Issuing an update to XP would represent a significant shift for the software maker, which for months has insisted that it had no plans to create a separate version of Windows before. A company executive confirmed to CNET News.com on Thursday that Microsoft is now discussing a product internally referred to as "Windows XP Reloaded."
Reversing its earlier stance, Microsoft is considering an update to XP dubbed 'Reloaded' that would be issued before Longhorn.
The move could indicate that Microsoft considers the gap between the 2001 introduction of XP and Longhorn, which is now not expected until 2006, to be too long. Some are saying the four-year span has created an opportunity for Linux to make further inroads against Windows.
"Calling it an interim release is overstating the current plan," Sullivan said. "We are exploring ways to add value to Windows XP."
However, Directions on Microsoft analyst Rob Helm said that any new version of Windows is likely to slow Longhorn's arrival.
"There's one Windows team and there's one core group of people (developing it)," Helm said. "If they do plan an interim release, it will have an impact on the schedule. How much will depend on what's in it."
Helm said that Windows XP Reloaded sounds like what he would term an interim release. "To my mind, a service pack with features that has the potential to impact compatibility is an interim release."
Helm did say that one option available to Microsoft is to try to boost some of the surrounding programs that are bundled with Windows while making fewer changes to the core OS. Such a "feature pack" could mean less of a delay.
In addition to adding further question to the already uncertain timing of Longhorn, Helm said Microsoft's constantly changing release schedule makes it harder for customers to plan.
"In the consumer market it's less important, but in the enterprise market, it's really important for Microsoft to provide a roadmap--and not just of major big-bang releases, but also of service packs. Right now that road map is still pretty hazy."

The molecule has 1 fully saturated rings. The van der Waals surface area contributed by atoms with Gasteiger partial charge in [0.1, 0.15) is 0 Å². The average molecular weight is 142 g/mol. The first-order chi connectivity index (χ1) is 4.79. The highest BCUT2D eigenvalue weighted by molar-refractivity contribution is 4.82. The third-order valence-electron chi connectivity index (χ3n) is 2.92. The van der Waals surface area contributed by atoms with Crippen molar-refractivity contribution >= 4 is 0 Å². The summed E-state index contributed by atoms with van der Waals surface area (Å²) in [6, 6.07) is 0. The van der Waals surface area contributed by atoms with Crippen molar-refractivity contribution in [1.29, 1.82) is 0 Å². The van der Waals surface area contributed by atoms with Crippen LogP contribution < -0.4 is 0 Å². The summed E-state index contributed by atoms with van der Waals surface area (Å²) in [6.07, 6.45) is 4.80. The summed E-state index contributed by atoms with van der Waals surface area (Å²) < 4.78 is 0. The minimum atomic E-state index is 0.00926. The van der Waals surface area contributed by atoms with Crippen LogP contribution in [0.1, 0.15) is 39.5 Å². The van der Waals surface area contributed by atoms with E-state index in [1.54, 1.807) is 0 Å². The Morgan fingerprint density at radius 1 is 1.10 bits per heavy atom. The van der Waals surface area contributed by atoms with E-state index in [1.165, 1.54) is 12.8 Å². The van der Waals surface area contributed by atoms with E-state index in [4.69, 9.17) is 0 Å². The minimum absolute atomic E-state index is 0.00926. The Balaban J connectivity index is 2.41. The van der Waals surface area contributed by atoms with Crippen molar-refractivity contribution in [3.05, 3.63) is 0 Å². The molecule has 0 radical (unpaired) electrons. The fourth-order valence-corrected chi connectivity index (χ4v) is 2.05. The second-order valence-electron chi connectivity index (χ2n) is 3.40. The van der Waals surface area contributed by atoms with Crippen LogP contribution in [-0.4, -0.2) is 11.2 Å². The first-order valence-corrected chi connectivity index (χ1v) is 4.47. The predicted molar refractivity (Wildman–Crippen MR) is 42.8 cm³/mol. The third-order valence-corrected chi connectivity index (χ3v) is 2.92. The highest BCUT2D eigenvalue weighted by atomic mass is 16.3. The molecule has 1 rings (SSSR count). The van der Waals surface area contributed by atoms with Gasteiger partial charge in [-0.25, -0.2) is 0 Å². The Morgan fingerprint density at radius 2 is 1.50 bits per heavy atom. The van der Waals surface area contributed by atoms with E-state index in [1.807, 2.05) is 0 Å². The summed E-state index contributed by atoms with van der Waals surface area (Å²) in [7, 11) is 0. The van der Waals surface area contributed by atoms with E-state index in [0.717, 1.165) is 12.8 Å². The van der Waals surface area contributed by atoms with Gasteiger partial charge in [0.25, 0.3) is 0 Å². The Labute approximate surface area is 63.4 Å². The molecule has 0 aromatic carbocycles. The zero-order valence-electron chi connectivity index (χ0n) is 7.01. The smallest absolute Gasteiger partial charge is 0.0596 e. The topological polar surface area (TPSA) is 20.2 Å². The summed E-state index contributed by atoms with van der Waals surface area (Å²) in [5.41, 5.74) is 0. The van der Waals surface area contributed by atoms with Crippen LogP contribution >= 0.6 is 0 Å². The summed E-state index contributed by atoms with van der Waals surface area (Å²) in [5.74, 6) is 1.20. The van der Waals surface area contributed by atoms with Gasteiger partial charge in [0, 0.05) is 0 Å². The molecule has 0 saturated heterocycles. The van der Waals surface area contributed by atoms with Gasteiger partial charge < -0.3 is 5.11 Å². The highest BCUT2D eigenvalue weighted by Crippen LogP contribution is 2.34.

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Executives have said for some time that there was no major release of Windows planned before Longhorn. At the Windows Hardware Engineering Conference in May, Senior Vice President Will Poole said: "Don't expect an interim release."
Poole said at that time that Longhorn would ship in 2005. Microsoft later backed away from that date, saying only that it would ship when it is ready. However, until now, Microsoft has reiterated that no new versions of Windows were planned before Longhorn.
Microsoft had been planning to update to its two specialized versions of Windows--Media Center and Tablet PC--before Longhorn. Those updates, which are now in testing, will include service pack security enhancements and new features.
Delaying Longhorn could further benefit Linux, considered the chief threat to the dominance of Windows, said RedMonk analyst Stephen O'Grady.
Even after all his triumphs,
Bill Gates is still a gambling
man--and his latest bet is on
what he believes will be a radically
new version of Windows.
"With any delay of Longhorn, Linux desktop advocates have potentially gained an extension to the window for getting their respective offerings established within enterprises," O'Grady said. Already, analysts hadthat the long time frame between Windows XP's debut and the arrival of Longhorn represented perhaps the best opportunity for Linux to make headway on the desktop.
"While Longhorn's promise of an overhauled user interface and database/file system blend will undoubtedly set the bar for desktops when it's ultimately released, the longer it's delayed the more time Linux has to get a foothold in the desktop market."
The release of Longhorn is seen as critical for Microsoft, with the company having tied new versions of Office and much of its server software to coincide with the new OS, which Chairman Bill Gates has called the biggest advance since Windows 95.
Sullivan said that the possible release of XP Reloaded does not indicate a delay for Longhorn. Microsoft has not said when that OS will ship, but analysts have said they expect it in late 2005 or 2006.
CNET News.com's Charles
Cooper says the future debut
of a new Windows operating
system won't necessarily
determine the outcome
of the jockeying between
Microsoft, IBM, Sun and BEA.
It is too soon to say if any development resources will be needed for XP Reloaded beyond the current teams working on Windows XP maintenance, he added.
The move comes as Microsoft is looking for ways to ensure that existing Windows XP users upgrade to the more secure Service Pack 2 code base.
"We're very interested in having as many people as possible--new PC buyers and installed base--take advantage of the work we've done in SP 2."News.com's Stephen Shankland contributed to this report.